Tenable today launched Lumin, a tool that allows companies to measure and quantify cyber risk.
Lumin is a new application within Tenable.io, the company’s cyber exposure platform. It works with Tenable’s other products, like its container and web application security offerings. The application analyzes vulnerability data, business-critical assets, and threat context. It then quantifies an organization’s cyber risk and benchmarks it against their peers.
“Cyber exposure enables businesses to undergo digital transformation in a secure way by helping them answer three questions: How am I exposed? What can I do to reduce my exposure as quickly as possible? And how do I compare to my peers?” explained Tenable CTO Renaud Deraison. “This is also a very difficult thing to do because security has a lot of dark magic, and the ability to compare other companies in my vertical is something we needed to add.”
How Lumin Works
Tenable does this by first deploying sensors throughout the enterprise — this includes software that monitors the network and agents deployed on laptops and other mobile devices. The sensors look for things like missing critical updates and patches or suspicious network traffic.
“We take all the data from the sensors and prioritize the results based on how critical the assets are to you as a company and what’s happening in the real world,” Deraison said.
It provides benchmarking data based on Tenable product telemetry and human intelligence from the company’s research team.
Lumin also uses third-party data APIs to assess this vulnerability data. It consolidates the data and presents it in a single view. Out of the box APIs include Qualys for vulnerability data, Amazon Web Services (AWS) for cloud workload data, and ServiceNow for IT asset data.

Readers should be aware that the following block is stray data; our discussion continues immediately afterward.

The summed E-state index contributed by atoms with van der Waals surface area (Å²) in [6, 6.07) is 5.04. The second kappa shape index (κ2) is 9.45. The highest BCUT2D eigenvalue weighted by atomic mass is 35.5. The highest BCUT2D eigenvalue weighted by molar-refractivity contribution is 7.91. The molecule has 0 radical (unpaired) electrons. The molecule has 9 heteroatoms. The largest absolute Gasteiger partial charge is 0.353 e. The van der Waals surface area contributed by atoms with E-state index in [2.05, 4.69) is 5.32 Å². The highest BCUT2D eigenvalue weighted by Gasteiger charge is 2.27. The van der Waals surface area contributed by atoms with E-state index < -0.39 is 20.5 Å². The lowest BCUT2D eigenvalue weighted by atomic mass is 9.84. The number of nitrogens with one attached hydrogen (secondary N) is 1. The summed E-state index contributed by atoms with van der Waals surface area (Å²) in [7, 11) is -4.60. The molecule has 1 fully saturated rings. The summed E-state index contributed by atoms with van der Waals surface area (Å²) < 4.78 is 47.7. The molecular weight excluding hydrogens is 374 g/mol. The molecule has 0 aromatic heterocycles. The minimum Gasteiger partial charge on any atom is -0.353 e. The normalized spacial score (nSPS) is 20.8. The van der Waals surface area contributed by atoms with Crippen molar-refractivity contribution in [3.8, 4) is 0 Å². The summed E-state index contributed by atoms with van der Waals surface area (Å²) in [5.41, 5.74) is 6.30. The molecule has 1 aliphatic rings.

Tenable will begin a beta for Lumin in the second quarter. The company plans to announce new capabilities throughout 2018. Some of these new capabilities will include pulling threat and vulnerability data from other vendors, Deraison said.
The product will be generally available in the second half of the year.
Quantifying Cyber Risk
This idea of quantifying cyber risk is still relatively new from a software vendor standpoint. But it’s becoming more important to CISOs and CIOs as the sheer number of threats and their financial cost grows.
A February report from McAfee found cybercrime costs businesses close to $600 billion per year, or 0.8 percent of global GDP. This is up from a 2014 study that put global losses at about $445 billion.
According to Tenable’s own research, the average customer detects between 8,000 to 9,000 high- or critical-severity vulnerabilities every month.
Some of the other software companies in this space include RiskLens, Corax, and Cyence, which was recently acquired by Guidewire Software.
Last year, Gartner published its first integrated risk market forecast, covering strategic, operational, and IT risk. It found that by 2020, more than 50 percent of large enterprises will use an integrated risk management product or system, up from about 30 percent today.
Additionally, by 2020, at least half of the integrated risk management products on the market will be software-as-a-service (SaaS), up from about 25 percent today.